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Ukrainian grain sailings increase amid lingering safety concerns

Authorities in Istanbul add six inbound ships and two outbound to approval list

Industry still has concerns regarding the safety and security of vessels, and their crew engaging in trade, says Intercargo chairman

MORE ships have been allowed to move Ukrainian agriculture products out of the war-torn country as the operations are anticipated to gather pace.

The Joint Coordination Centre, which was set up in Istanbul under the Black Sea Grain Initiative, said it has authorised the movement of six inbound vessels via the maritime humanitarian corridor.

Two small general cargoships — Kafkametler (IMO: 9001112) and Zelek Star (IMO: 9379117) — were inspected at Marmara Sea on August 14 and cleared to head out to Chornomorsk in Ukraine, according to the statement.

Lloyd’s List Intelligence data shows that they have entered the Black Sea and are expected to arrive at the port in August 16 and August 17, respectively.

The duo will be followed by two vintage handysize bulkers — Great Arsenal (IMO: 9159062) and Ocean S (IMO: 9086320) — and one small chemical and oil tanker Zumrut Ana (IMO: 9633549), which are all being inspected and pending clearance for the same destination.

The 11,990 dwt general cargoship Kubrosli Y (IMO: 8000836), also under inspection, is destined for Odesa.

The four ships are now at anchor off Istanbul on the south bank of the Bosporus Strait, Lloyd’s List Intelligence data shows.

Inspection teams from the JCC also cleared two outbound ships, kamsarmax dry bulker Star Laura (IMO: 9328936) and general cargoship Rahmi Yagci (IMO: 9550852), during the weekend.

The first ship is sailing through the Aegean Sea and expected to arrive in Greece’s Piraeus port on August 16, while the second is in the Nemrut Bay Anchorage near Türkiye’s Aliaga port.



“As per procedures agreed at the JCC, all participants coordinate with their respective military and other relevant authorities to ensure the safe passage of commercial vessels under the Black Sea Grain Initiative,” it said.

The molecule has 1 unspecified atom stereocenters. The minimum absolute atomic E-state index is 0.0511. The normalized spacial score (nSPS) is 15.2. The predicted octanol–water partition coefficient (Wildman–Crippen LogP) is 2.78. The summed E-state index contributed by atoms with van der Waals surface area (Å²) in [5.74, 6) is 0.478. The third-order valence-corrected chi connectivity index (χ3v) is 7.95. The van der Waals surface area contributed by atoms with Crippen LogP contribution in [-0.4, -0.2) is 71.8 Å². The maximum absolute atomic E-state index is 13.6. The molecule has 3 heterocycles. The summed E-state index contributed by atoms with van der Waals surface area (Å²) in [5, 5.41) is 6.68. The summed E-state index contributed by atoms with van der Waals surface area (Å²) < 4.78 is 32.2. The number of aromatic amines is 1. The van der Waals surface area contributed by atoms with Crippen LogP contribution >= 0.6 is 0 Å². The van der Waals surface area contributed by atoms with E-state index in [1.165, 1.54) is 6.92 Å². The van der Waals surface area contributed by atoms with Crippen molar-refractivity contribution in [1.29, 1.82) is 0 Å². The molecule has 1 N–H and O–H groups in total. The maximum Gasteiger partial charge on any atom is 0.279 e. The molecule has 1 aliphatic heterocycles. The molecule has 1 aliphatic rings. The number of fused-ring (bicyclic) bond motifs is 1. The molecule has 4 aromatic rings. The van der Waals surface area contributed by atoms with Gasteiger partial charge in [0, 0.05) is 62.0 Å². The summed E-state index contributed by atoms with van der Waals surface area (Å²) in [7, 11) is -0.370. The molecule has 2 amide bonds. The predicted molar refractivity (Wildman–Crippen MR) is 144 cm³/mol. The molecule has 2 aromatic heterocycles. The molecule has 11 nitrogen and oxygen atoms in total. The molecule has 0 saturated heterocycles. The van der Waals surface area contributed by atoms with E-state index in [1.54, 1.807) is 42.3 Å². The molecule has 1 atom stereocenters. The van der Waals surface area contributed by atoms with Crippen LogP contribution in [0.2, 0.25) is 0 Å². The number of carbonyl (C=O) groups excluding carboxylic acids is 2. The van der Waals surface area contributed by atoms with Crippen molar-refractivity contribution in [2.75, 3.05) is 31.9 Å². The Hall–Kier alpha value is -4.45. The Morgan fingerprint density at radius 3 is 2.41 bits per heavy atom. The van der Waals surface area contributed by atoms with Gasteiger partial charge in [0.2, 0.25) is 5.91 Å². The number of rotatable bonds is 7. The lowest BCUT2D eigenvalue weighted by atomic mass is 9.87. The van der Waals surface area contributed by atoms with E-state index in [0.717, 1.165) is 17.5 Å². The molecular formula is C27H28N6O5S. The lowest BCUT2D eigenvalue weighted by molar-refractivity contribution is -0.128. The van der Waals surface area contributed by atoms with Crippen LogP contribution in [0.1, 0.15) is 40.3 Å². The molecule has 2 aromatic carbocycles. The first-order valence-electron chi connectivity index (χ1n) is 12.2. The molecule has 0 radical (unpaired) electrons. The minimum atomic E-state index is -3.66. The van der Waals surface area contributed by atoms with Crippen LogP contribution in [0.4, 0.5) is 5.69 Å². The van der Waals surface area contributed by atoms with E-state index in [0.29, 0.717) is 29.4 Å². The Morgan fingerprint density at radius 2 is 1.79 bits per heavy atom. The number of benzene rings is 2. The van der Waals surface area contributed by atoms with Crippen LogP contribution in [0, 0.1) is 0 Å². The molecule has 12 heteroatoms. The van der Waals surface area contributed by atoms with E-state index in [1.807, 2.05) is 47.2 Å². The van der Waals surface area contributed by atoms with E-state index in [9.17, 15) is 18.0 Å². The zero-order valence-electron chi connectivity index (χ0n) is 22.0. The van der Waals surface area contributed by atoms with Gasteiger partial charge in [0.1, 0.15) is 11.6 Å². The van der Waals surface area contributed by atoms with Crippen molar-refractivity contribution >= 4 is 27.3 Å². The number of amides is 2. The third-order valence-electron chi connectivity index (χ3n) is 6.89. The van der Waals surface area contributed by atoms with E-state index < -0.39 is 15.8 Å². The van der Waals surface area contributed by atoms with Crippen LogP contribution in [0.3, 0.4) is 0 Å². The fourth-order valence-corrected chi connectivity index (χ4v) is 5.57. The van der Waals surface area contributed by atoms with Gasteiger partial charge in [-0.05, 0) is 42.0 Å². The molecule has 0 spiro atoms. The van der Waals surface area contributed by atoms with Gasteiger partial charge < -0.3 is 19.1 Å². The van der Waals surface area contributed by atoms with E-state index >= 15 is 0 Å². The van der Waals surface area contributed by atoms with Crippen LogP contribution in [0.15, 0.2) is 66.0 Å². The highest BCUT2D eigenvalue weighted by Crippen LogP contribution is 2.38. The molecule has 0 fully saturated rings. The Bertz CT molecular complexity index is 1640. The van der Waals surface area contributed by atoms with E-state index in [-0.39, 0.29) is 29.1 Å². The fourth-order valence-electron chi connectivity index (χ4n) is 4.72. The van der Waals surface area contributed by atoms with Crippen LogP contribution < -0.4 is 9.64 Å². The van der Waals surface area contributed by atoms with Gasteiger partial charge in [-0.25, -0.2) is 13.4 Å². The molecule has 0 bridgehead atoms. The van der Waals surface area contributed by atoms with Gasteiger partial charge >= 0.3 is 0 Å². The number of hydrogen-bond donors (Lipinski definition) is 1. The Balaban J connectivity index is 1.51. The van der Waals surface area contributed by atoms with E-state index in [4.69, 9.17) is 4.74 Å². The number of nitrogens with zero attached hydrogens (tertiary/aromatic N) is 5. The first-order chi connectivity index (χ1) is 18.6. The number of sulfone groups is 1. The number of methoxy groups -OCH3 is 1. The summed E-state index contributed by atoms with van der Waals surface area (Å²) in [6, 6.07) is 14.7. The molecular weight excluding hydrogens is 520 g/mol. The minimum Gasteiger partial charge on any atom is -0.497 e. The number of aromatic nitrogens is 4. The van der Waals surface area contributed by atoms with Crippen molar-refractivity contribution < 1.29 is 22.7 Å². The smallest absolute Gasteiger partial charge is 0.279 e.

The latest approved tonnage is adding to the 12 outbound and four inbound ships already cleared by the authorities since the operation started in late July. The first vessel left Odesa on August 1.

Frederick J Kenney Jr, interim coordinator for the United Nations at the JCC, said last week that more shipowners were making enquiries to move grains from Ukraine, while the country’s deputy infrastructure minister Yuriy Vaskov told Lloyd’s List that the shipping volume will reach 3m tonnes per month by September.

Some, however, remain concerned about the operational safety involving the trade seen critical in providing the much-needed food supply to many parts of the world, including Africa.

“We welcome the recent moves to resume grain shipments from the area,” said Intercargo chairman Dimitrios Fafalios. “But amid the very public discussions regarding insurance and chartering, it must be stressed that the safety and security of the vessels, and their crews, must be at the heart of the debate.

“Practically, this means that there must be concrete assurances at berths and anchorages in Ukrainian ports as to the safety of vessels and their crews, the security of cargoes, and that shipping in the area is free from attack. The creation of a mine-free sea corridor protected by naval escort is essential.”

The remarks come as Ukraine remains engaged in heated battles against Russian to defend its territory, with the war’s centre of gravity appearing to be shifting to the country's south in recent days.

Kiev is attempting to retake the Kherson region, about 200 km away from Odesa, home to Ukraine’s largest port, while heavy Russian shelling reportedly continued along the occupied line of defense over the weekend.

In the city of Mykolaiv, which is even closer to the port city, residential areas and port infrastructure were bombarded, and communication lines and industrial facilities were damaged, according to Ukraine’s Operational Command South.

Meanwhile, the potential that importers might reject the delivery of delayed or damaged cargo is creating additional uncertainties.

A spokesperson from Hong Kong-listed Pacific Basin, a handysize and supramax dry bulker specialist, said the company was still evaluating the situation before any moves to embark on shipping the Ukrainian grains.

Its chief executive Martin Fruergaard recently told Lloyd’s List that it was taking a wait-and-see approach with concerns about the safety of the operations.

An executive from a major state-owned Chinese operator expressed a similar view. “We are quite risk-averse,” said the person.


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